Of late, there have been reports that she told Labour insiders she would pursue Watson “for the rest of his life” – a story he dates to the Labour party conference of 2006.”

  139. Episode number 123…., in the Days of the lies of the Murdoch empires
    FBI widens News Corp inquiry after alleged computer hacking by subsidiary
    “Alex Salmond has been accused of trying to “seduce” Rupert Murdoch and News International after it emerged that he offered the media baron a series of gifts and has met him or his executives 25 times since becoming Scotland’s first minister.”
    Makes you wonder what the”series of gifts” could possibly be, maybe rename country from Scot to Murdoch land.

  140. I wonder what was the size of the payout she received. I am sure it will allow her to continue the lifestyle she has become accustom to.

  141. The following line comes from near the end of the article I have posted, however I felt it is a good reflection of what is happening to readers of Murdoch papers

    “According to recent polls, Fox News viewers are the most misinformed of all news consumers”.

    Roger Ailes and the rise of Fox News

    Even Rupert Murdoch is afraid of Roger Ailes, the paranoid boss of Fox News. But ‘the Chairman’ is using his power to make Americans more rightwing, more ignorant and ever more terrified

    To watch even a day of Fox News – the anger, the bombast, the virulent paranoid streak, the unending appeals to white resentment, the reporting that is held to the same standard of evidence as a political campaign attack ad

    Ailes repackaged Richard Nixon for television in 1968, papered over Ronald Reagan’s budding Alzheimer’s in 1984, shamelessly stoked racial fears to elect George Bush in 1988, and waged a secret campaign on behalf of Big Tobacco to derail healthcare reform in 1993.

    enables the Republican party to bypass sceptical reporters and wage an around-the-clock, partisan assault on public opinion. The network, at its core, is a giant soundstage created to mimic the look and feel of a news operation, cleverly camouflaging political propaganda as independent journalism.

  142. Sometimes the truth is arrived at by adding all the little lies together and deducting them from the totality of what is known.
    Peel away the lies, and the truth will emerge, naked, ashamed and with nowhere else to hide.
    The time has come for Murdoch and his spawn to be stripped of their power to thwart the democratic process.

  143. “Julia Gillard has defended media proprietor Rupert Murdoch’s Australian newspapers from attack from within her own caucus…”

    This must be the longest political suicide note in history. I wonder what News Ltd has on her that she is so afraid to take them on.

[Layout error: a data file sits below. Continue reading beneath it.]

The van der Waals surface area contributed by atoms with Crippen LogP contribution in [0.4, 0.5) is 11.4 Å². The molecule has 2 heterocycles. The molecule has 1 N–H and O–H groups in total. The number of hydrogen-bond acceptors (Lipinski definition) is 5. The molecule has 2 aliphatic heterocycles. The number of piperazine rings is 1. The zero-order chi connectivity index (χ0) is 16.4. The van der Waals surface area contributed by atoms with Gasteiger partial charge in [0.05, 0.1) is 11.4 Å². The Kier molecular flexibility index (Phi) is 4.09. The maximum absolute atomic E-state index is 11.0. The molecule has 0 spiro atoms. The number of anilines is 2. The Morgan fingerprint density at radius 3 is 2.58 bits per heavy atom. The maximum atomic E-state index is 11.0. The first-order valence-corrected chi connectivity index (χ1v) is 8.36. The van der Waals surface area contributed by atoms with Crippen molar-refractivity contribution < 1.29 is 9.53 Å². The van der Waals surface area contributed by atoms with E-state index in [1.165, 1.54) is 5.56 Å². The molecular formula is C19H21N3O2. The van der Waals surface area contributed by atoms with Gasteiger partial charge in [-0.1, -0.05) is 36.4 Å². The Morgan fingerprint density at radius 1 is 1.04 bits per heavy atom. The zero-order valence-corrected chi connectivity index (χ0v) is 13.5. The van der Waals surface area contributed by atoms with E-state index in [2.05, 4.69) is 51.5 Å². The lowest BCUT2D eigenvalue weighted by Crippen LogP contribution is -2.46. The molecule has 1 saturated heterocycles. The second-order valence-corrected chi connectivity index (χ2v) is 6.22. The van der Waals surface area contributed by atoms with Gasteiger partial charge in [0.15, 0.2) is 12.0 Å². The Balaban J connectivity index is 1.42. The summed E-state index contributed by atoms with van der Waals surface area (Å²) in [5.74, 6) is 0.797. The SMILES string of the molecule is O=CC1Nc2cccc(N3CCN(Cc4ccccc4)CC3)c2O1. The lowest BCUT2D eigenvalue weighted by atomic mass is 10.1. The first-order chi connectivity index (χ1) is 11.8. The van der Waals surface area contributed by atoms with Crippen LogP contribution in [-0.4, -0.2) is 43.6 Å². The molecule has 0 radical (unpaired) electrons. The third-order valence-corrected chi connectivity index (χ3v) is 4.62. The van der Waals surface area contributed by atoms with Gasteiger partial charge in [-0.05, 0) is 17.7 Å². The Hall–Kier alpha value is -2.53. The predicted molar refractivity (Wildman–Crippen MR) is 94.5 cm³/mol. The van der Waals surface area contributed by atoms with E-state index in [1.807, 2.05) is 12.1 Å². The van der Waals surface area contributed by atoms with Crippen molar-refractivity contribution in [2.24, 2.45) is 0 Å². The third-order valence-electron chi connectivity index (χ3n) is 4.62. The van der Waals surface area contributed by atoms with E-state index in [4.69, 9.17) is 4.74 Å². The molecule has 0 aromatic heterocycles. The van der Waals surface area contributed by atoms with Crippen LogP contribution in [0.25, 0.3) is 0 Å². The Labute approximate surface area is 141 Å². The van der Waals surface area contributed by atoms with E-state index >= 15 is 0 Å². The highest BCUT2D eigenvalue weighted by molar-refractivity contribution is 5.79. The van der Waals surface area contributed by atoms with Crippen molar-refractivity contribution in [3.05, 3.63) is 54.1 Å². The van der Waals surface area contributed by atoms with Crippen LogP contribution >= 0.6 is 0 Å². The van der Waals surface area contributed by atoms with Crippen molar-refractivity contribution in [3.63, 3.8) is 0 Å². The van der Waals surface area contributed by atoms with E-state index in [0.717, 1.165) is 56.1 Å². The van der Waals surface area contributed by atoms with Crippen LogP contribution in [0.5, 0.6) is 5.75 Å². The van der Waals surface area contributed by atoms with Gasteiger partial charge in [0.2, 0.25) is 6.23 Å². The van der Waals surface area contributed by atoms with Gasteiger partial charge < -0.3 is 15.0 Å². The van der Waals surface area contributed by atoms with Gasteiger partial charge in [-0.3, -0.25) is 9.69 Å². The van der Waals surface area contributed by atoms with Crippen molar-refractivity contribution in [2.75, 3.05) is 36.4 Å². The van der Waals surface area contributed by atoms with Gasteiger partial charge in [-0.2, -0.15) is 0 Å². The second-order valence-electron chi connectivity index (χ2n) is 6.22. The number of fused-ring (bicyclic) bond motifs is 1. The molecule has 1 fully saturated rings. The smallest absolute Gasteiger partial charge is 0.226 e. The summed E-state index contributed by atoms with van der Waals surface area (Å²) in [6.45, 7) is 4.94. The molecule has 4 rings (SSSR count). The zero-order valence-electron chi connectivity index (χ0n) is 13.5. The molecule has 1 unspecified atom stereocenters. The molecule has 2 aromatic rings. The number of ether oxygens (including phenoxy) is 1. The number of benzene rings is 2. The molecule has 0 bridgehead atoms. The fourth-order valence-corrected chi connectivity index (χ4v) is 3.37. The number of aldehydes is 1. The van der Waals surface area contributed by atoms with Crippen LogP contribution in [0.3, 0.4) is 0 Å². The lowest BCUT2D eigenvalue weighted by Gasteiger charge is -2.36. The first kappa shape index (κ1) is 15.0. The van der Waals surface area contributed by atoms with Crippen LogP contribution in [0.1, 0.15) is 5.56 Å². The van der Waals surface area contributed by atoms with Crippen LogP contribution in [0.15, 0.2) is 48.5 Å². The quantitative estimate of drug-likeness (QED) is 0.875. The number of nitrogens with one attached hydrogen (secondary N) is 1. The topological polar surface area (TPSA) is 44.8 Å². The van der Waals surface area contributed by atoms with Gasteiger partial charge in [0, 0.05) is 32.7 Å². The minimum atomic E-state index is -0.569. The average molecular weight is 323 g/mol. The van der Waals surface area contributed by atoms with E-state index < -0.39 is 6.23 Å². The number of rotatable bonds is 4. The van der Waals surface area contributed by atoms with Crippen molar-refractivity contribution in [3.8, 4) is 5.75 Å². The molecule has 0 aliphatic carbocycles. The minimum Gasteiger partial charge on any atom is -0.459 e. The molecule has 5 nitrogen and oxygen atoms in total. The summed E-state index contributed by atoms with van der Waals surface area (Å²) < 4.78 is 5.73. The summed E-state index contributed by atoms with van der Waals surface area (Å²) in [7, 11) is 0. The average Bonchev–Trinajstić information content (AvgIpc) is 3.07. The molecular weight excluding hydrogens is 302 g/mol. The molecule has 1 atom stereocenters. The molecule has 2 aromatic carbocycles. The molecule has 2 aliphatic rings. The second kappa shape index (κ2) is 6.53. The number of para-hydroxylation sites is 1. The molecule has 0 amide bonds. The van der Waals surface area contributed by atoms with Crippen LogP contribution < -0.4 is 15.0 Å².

She does nothing to correct media bias in the ABC, and now does nothing to address the evil Murdoch empire.
    The real losers will be the Australian people when Abbott does his 70 billion dollar hatchet job.

  144. Luna lava, have you seen this?
    Newsstand has organised a petition to be sent to the Prime Minister
    As you can see below I’ve already signed 🙂

    Seen the papers? The Prime Minister has said she’s not convinced we need an inquiry into the media and has come out in support of News Ltd over the phone hacking scandal.

    Come on Julia, if there’s really nothing wrong with Australian media, then surely there’s no harm in finding out!

    Cabinet’s sitting on the fence at the moment as to whether we get an inquiry – so we’re taking your petition down to Canberra this week to tip the scales. Every signature will help.

    So speak up! (Well, we know YOU already have – you’ve signed our petition. But now’s the time to get your friends to speak up too: we know they’ll listen more to you than they will us!)

    Will you take a moment to share the petition on your social networks?:

    Demand an Inquiry
    Dear Ms Gillard, Mr Abbott and Senator Brown,

    We believe Australia needs a full Parliamentary inquiry to publicly scrutinise the media landscape as a whole: what’s working, what’s not and what we can do to change things for the better.

    Specifically, the inquiry must examine how to promote higher standards, protect people’s privacy while guaranteeing the freedom of the press, stimulate a more diverse media marketplace, and ensure that problems and complaints can be handled simply, fairly and

  145. Murdoch who claimed it was his most “humble day” displays in his actions why that statement was just one big PR stunt.

    “Brooks has been allowed to keep her chauffeur-driven car for two years,” says one toiler at The Sunday Times.

    it was understood that she had been told by Murdoch to “travel the world” on him for a year and then she would be found a job by the media magnate when the phone hacking scandal had died down. The two-year time frame suggests that Murdoch has a new post lined up. ”

    I hope the lawyers for the Dowler family calculate the value of this gift and multiply it by a factor of ten and use this figure as the starting point for compensation.

  146. ” . . . by the media magnate when the phone hacking scandal had died down.”

    Died down, or paid off? Maybe he thinks he can buy his opponents. Sorry Rupert, this isn’t a business deal or a buy-up of all available politicians. This is real life.

    More humbling days lay ahead.

  147. Courtesy of Race Mathews:

    Quote: ‘James has been asked back to the media committee to clarify his evidence. That will be a humiliation so dreadful that he will be looking for any way he can to avoid it. Meanwhile a number of people accustomed to executive limos and seven-figure salaries are beginning to wonder what it might be like in jail’.